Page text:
“Why, I [Socrates] said, you join physicians and judges. Now the most skillful physicians are those who, from their youth upwards, have combined with the knowledge of their art the greatest experience of disease; they had better not be robust in health, and should have had all manner of diseases in their own persons. For the body, as I conceive, is not the instrument with which they cure the body; in that case we could not allow them ever to be or have been sickly; but they cure the body with the mind, and the mind which has become and is sick can cure nothing.”

~Plato

“Now, what exactly are you trying to prove this time, Dmitri?” Oliver asks.

“Oliver you should understand by now that I am not trying to prove anything! I am simply trying to gain a firmer understanding so that I can prove to be of assistance when faced with certain problems.”

The two men sit in the dimly lit, flickering room. The room looks as though the two men were poachers in Africa at some point in their lives, which they were most certainly not. A huge wooden desk with a typewriter sits near the window, bottles of cheap vodka, books, loose papers, and the like clutter it. Various heads of different animals line the forest green walls, five gun racks sit in five different strategic locations holding all sorts of different artillery and ammunition. The fifth gun rack, however, was sat within arm’s reach of the desk, and holds all different kinds of liquor and wine bottles. Oliver is playing “Blonde on Blonde” by Bob Dylan through shoddy speakers.

Oliver Stockton Scrivener, an au courant author of abstract and outrageous editorial writing, concocts two very strong beverages for himself and Dmitri, leans back in his giant leather chair behind the desk and lights a cigarette. He chases the first swig with the slow-moving fumes and begins to speak again.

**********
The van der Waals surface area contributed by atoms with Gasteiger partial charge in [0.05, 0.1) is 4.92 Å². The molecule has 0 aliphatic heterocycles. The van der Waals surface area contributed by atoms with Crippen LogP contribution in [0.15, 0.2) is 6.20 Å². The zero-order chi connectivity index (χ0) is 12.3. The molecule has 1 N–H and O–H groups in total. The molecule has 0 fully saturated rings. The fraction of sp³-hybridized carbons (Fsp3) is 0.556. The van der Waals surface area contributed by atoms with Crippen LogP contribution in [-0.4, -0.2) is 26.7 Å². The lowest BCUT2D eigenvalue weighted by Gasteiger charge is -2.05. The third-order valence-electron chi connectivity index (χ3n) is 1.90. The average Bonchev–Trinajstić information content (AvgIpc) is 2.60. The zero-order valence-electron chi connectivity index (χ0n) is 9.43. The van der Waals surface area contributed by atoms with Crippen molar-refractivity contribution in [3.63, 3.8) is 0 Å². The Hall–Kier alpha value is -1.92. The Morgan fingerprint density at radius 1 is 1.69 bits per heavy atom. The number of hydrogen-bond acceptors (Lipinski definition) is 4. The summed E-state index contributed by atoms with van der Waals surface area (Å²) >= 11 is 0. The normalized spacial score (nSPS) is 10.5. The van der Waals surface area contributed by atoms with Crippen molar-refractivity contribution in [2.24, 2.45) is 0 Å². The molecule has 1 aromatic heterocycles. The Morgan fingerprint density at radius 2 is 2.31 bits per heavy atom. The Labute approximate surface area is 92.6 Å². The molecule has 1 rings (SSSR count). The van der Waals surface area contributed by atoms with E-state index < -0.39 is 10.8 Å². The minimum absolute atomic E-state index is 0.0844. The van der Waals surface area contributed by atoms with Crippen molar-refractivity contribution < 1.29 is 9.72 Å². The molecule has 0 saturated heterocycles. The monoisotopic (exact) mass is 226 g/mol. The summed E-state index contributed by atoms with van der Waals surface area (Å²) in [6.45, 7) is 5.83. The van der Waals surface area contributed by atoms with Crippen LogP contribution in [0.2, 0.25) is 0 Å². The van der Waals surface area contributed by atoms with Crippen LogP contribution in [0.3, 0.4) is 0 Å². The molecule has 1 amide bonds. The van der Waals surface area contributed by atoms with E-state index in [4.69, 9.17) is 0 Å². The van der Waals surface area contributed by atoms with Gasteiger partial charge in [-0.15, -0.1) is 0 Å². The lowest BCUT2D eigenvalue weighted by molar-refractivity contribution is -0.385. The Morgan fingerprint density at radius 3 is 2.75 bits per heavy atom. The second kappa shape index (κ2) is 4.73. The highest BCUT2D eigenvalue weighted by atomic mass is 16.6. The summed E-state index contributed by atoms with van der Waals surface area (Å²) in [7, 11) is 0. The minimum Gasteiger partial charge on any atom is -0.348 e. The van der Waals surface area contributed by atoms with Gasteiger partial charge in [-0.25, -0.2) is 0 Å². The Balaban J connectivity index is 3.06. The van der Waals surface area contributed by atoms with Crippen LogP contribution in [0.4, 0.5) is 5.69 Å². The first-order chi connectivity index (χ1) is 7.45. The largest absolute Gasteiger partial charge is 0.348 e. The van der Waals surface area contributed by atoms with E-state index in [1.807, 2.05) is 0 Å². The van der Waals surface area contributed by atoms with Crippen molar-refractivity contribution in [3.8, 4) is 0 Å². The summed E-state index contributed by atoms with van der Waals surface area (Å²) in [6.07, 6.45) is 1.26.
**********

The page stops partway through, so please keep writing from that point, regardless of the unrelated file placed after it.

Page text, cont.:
“Dmitri, you can’t be serious, this one is too extreme! I just don’t understand how you think you will be able to get through it.”

“Easy, I just give myself a little more of the strain than the normal vaccination would be. This way I can experience the drug. I’ll be monitoring myself the entire time, no need to worry. I’m a doctor for crying out loud. I know what I’m doing.’

Dr. Dmitri Maxim Dmitriyevich, a multi-faceted and interesting individual, hastily takes the beverage Oliver had poured for him and takes a big swig. Dmitri then tugs the ear of the hippo cigarette dispenser, thereby opening its jaw and presenting a cigarette. Dmitri lights up the cigarette and the men begin to speak again.

“Just think about the last one, Oliver. You thought it would be crazy to give myself Malaria, you said ‘you’ll kill yourself!’ but I did anyways. I’m still here buddy, fit as ever.”

“But small pox Dmitri? Really? Think about what you are doing here. This is the sickness that has wiped out full societies man! You won’t be able to weather that storm, you won’t have the ability to monitor yourself like you think you will be able to.”

A few years ago, after a long hiatus from the world of medicine, Dmitri decided to get back into his physiological passion with a boom. He set out to immunize himself to every sickness to understand each from the inside out. He felt this was the only true way to be a good doctor, an honest physician and, most importantly, a wise soul. During his hiatus he had composed for the local Denver Philharmonic. His 6th Symphony, titled “Valley Forge,” was hailed as one of the greatest works of modern times.